Tuesday, 19 June 2012

M: the one you've been waiting for...!

Finally, a chance to post M's pics - they should have been up last week but with all the excitement of HandH, NFU and the monster grass post, I ran out of room for him...
M is of course our scholarship boy and he arrived 10 days ago from Derbyshire. He is an 8 year old ex racehorse who came out of shoes one by one earlier this year essentially because his feet were no longer able to keep them on. 
To say he has a good range of hoof issues would be an understatement (the uneven hairlines are a good clue that these feet have been unbalanced for a while), but his feet in some ways look better now than they have done in the past. This shot below came with his scholarship application and shows his RH in 2011 following a resection for a severe crack (he also had a crack in his LF).
The lower photo is the same hoof today. The crack has effectively healed with coming out of shoes and stopping the peripheral loading which was over-stressing his hoof wall. Of course his feet have other issues now, not least having weak, collapsed, under-run heels and long toes, so that's what we have to try and improve during his rehab. 
Like many ex-racehorses, M also has thin soles and is very prone to bruising. These sole shots confirm the weakness at the back of his hooves but what you can't see is that his soles are so vulnerable at the moment that they flex on thumb pressure. Often this is due to dietary or metabolic problems, but M has been tested and come back clear, so its possible that they are the result of shoeing or the soles being mechanically thinned in the past in preparation for shoeing.
The dark shadow in these photos is bruising and its this which is going to give us a real balancing act to deal with during rehab. His hooves desperately need work and stimulus to improve but bruising and damage is a real risk. Fortunately the tracks here are a god-send for horses like him, as he can get the stimulus he needs without being on surfaces which are too challenging.   
The only problem is that - as an 8 year old TB - he isn't always convinced that going slowly and quietly is a good idea and he is rather revelling in his new-found social skills so I just hope he doesn't over-do it!
Finally, shots of the back of his foot for completeness. RF, as you can see, has the weaker frog but they are more or less as you'd expect for a horse just out of shoes and certainly aren't as bad as some.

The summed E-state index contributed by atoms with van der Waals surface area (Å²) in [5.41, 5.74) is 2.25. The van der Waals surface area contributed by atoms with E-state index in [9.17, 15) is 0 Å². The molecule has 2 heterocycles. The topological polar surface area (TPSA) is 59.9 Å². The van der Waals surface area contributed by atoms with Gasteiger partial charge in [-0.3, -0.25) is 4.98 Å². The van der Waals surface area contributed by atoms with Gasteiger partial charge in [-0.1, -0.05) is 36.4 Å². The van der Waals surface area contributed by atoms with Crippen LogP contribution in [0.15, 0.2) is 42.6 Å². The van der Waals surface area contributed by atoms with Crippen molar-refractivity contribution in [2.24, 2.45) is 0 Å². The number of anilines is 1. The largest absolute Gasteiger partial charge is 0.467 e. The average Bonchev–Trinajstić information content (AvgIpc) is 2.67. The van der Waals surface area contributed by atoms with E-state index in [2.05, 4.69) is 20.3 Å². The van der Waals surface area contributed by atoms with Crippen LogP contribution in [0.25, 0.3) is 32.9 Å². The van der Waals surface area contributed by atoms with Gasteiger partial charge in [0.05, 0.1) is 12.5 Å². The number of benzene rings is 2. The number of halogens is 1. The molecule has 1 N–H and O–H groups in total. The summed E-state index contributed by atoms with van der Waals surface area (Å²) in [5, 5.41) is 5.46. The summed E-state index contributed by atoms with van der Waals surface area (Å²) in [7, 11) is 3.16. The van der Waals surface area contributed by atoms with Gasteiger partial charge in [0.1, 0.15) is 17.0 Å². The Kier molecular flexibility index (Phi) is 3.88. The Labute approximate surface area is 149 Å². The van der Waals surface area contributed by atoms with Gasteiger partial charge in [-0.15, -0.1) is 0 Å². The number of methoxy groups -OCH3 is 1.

The heels are higher than the frog but - as with most horses with similar diagnoses to M - its not the heels that need to come down, its the frogs and digital cushion which need to become stronger. His heels also need to move back to be able better to support his limb, but that should come with time, movement and a better hoof capsule.


Freyalyn said...

I'm learning so much just by reading this blog...

jenj said...

Goodness, poor M! He certainly has a lot of healing to do. Fortunately, he's at the right place!

I will be hanging on every word you say about thin soles on M. Maybe I'll be able to apply it to Saga someday and finally keep him comfy out of shoes!

M's mum said...

Poor feet! But Nic is right, they do look better in some ways than they have, but there is soooo much they need to do.

In fairness to the 2 farriers who have dealt with M in the past 2 years, and my vet, I think they did the best they could with very little to work with and a whole HEAP of problems (I am only now realising just how naive I was about his feet when I bought him). I'm fairly sure his soles have never been pared - both my farriers commented on the thin-ness of them, so hopefully didn't then make them thinner!!

I'm just hoping that M can be a happy, sound barefoot TB one day - but I know there's a LONG LONG LONG way to go. I also know he's in the best possible place for it. Nic is right about his tendency to silliness - he doesn't help himself at all in that respect. So please M - be sensible and put your energy into growing new feet! xxx

Kristen Eleni Shellenbarger said...

Yay for M! I'll be watching uber close as my 11 yo OTTB has some issues with thin soles as well, his tests (twice) can back as normal, no IR issues in sight. I wish so badly I had a better 24/7 terrain vs the grass/sand/dirt but better than his past of shoes/stall. I'm curious to see how M will self trim and to see how he builds up a better dig cushion, frog, lat cart, etc! What a lucky boy to be there

Maria said...

Nic, could you please comment on the metabolic testing? I have a TB type here who hasn't been shod for years but was also not managed well (not exercised). I got him sound but then he went on loan, into a wet grassy field in the winter months and developer extremely thin soles, like those you describe here. I haven't taken him off grass completely yet (due to circumstances, complicated turnout arrangements here), I was hoping he will come right once he is back here where the ground is dry but he is still very bad, the area in front of the point of frog is very sore and gives to thumb pressure. Could please tell me what metabolic testing you do, for me to be sure that grass is the issue. Thanks! Maria